As seen in the debut trailer that was released yesterday morning, the new film Concussion centers on a controversial issue within the world of professional football – following the true story of a doctor who fights the system on behalf of players who have been irreparably damaged by the game. For die-hard football fans, this may be kind of disconcerting, as it may look as though the movie is taking aim at the beloved full-contact sport – but now writer/director Peter Landesman has cleared the record, revealing that Concussion draws a line in the sand between the great pastime and the massive National Football League.

I had the pleasure of hopping on the phone with the filmmaker to talk about his new football-centric drama, and it was right out the gate that I asked about the expectations he has in the movie’s relationship with fans who truly love the sport. At first discussing his personal connection to the game (he played in college), and the fact that the movie has been tested with football-loving audiences, Landesman went on to say that he hasn’t made the film in an attempt to try and tear the whole sport down, and is instead pointing to a broken part of the current football system. He explained,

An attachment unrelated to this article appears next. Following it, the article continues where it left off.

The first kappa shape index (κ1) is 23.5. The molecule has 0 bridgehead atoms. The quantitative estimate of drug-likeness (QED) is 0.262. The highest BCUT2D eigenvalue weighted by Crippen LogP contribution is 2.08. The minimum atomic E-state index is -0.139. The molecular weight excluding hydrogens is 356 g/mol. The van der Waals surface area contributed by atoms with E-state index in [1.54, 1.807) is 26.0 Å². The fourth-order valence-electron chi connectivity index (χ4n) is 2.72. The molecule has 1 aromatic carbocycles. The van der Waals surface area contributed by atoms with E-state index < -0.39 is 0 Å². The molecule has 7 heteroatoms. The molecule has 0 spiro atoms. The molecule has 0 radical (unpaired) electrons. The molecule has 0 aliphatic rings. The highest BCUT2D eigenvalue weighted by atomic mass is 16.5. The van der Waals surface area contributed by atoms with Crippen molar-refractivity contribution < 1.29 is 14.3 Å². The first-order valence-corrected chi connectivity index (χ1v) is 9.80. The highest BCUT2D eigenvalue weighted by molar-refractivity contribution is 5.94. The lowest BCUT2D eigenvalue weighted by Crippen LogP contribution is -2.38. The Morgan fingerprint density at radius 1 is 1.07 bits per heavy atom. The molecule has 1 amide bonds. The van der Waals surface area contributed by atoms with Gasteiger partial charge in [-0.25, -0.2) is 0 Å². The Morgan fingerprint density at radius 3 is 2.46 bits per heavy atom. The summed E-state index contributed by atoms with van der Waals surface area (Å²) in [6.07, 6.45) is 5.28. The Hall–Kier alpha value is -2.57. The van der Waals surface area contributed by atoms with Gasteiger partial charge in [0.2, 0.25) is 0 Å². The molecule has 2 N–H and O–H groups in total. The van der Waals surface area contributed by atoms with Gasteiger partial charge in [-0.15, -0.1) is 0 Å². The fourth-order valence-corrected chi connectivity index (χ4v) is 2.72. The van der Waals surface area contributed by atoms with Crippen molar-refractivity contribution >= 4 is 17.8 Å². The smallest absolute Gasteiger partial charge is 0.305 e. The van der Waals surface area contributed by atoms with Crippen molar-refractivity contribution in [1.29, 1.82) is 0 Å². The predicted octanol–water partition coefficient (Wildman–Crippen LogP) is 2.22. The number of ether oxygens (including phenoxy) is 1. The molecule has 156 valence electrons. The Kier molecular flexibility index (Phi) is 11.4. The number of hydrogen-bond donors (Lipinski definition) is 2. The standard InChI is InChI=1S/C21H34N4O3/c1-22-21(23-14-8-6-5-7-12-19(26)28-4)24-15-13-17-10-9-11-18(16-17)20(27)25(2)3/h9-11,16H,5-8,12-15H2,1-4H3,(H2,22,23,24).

This isn’t about taking down the game. Even the people in the [test] audience who were strong NFL fans were able to make a very strong distinction between the game, which we love, and the National Football League – which is a massive international corporation that is interested, first and foremost, in making money. So there’s a very different and strong distinction.

In Concussion, Will Smith stars as Dr. Bennet Omalu, a forensic neuropathologist who made a groundbreaking find when he discovered the disease known as Chronic Traumatic Encephalopathy (CTE) in the brains of retired professional football players. Horrified seeing presented symptoms like memory loss, dementia, and aggression, Omalu began a David vs. Goliath-style fight against the National Football League in an attempt to get them to not only recognize the condition, but also support the players suffering from it.

Driving home his point about the NFL/football distinction, Peter Landesman also added that making the sport look aesthetically beautiful was something he actively worked towards while making Concussion, and that he wanted to use the film to really highlight elements that fans really love about it. Said the filmmaker,
In fact, when you see the movie, there’s a great deal of football in the movie, and a great deal of footage of beautiful, beautiful football. The movie in many ways embraces what’s great and graceful about it. So what I would say is that football fans, I almost guarantee them their money back, that they will like this movie as much as people who have other interests.

Concussion will be in theaters on Christmas Day, and you can head over to Page Two to watch the new trailer.

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